Resolve, That the section of Patent, Trademark and Copyright Law opposes in principle any statutory limitation which would exempt from infringement the making by a non-profit organization of recordings of broadcast programs containing non-dramatic musical works of a religious nature for use in a single broadcast by a licensed broadcaster,

"Specifically, the Section of Patent, Trademark and Copyright Law opposes in its entirety Section 112(c) of S 1361, McClellan, 93rd Congress, First Session."

As part of the discussion on this resolution, the Committee felt that in order to continue to foster and nourish writers of gospel, religious and sacred works, Congress should not create a barrier to such creators' earnings in the area of mechanical reproduction rights. I am pleased to report that on Tuesday, July 17, 1973 in Chicago, the above resolution was approved by the Counsel of the Patent, Trademark and Copyright Law Section subject to ratification by the Section at the annual meeting. Once approved by Counsel it is fair to say that it is virtually assured of passage as an ABA resolution next week.

Mr. Chairman, I would like to submit as part of my written statement letters from 23 outstanding publishers of gospel and sacred music asking this SubCommittee to delete Section 112(c). I would also like to take a few moments at this time to read the following brief letters endorsing our position.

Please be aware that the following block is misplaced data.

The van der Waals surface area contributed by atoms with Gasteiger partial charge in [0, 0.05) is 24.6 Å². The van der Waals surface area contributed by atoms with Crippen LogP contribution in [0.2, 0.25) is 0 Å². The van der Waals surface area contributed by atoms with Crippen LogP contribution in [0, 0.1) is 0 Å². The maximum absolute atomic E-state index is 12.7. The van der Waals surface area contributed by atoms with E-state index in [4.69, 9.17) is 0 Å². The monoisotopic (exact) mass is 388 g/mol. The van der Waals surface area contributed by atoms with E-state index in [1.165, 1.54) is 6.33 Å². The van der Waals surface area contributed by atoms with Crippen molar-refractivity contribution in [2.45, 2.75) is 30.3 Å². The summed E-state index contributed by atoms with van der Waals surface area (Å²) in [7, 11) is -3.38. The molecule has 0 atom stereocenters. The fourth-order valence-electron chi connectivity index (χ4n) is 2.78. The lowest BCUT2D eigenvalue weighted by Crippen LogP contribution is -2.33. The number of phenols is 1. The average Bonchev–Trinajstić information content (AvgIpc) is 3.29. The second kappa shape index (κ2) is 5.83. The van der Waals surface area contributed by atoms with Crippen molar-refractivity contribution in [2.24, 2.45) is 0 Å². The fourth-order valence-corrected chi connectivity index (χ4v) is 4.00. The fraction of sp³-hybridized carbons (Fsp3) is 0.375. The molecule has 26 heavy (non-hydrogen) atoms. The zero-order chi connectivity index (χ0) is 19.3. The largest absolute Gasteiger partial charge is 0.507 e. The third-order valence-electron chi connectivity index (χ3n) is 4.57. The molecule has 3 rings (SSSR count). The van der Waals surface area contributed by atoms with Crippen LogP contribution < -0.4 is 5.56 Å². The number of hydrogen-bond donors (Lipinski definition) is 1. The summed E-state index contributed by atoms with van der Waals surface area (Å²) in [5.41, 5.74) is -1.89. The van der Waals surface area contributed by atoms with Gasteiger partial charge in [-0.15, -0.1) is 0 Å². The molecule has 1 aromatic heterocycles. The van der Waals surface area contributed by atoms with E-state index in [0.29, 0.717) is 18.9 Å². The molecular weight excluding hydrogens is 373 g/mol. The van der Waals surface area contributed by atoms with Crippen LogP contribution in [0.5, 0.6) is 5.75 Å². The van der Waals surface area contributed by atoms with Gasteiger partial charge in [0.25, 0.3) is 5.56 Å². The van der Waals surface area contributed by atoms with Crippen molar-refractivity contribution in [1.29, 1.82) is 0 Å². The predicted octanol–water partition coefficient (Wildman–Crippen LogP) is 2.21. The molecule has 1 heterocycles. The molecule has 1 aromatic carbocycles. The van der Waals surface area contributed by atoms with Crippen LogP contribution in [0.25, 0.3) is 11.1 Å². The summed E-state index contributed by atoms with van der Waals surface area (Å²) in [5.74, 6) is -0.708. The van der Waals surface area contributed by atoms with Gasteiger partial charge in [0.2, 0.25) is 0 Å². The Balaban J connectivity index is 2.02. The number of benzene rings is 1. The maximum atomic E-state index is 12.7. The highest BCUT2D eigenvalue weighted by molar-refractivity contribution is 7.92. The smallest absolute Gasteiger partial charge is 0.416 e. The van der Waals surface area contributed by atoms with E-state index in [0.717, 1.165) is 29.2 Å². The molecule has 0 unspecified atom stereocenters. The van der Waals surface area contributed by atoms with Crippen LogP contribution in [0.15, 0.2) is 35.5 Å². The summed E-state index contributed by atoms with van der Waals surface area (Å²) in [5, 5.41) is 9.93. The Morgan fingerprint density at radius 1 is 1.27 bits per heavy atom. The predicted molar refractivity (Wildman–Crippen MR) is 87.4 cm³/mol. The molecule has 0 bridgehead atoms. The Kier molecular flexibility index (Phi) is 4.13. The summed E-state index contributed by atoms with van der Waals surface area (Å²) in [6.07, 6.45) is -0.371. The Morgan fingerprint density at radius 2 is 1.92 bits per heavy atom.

In conclusion, I ask this Sub-Committee to consider and weigh the practical necessities for such an exemption against the far-ranging and negative effects which it will have, not only on trade industry practice as it currently exists, but on the unwarranted dilution of the rights originally granted to the copyright proprietor by Congress in 1909. Only by allowing the copyright proprietor of religious works equal rights and an equal opportunity to earn a living, will we continue to enjoy the kind of music which has contributed to and hopefully will continue to contribute to the moral fiber of our great country. Thank you,


NEW YORK, N.Y., August 13, 1973. THOMAS C. BRENNAN, Chief Counsel, Old Senate Office Building, Washington, D.C.

DEAR Tom: You may recall that Senator McClellan asked me to submit the letters of support which I read from as part of my presentation on August 1st. May I enclosed copies of said letters for inclusion in the Record. If you need additional copies, please let me know. Sincerely,



New York, N.Y., July 29, 1973. ALBERT F. CIANCIMINO, Esq., Sesac, Inc., New York, N.Y.

DEAR MR. CIANCIMINO: We agree with the position taken by Sesac that inclusion of Section 112(c) in S. 1361 would be detrimental and contrary to the legitimate interests of publishers and authors. Sincerely,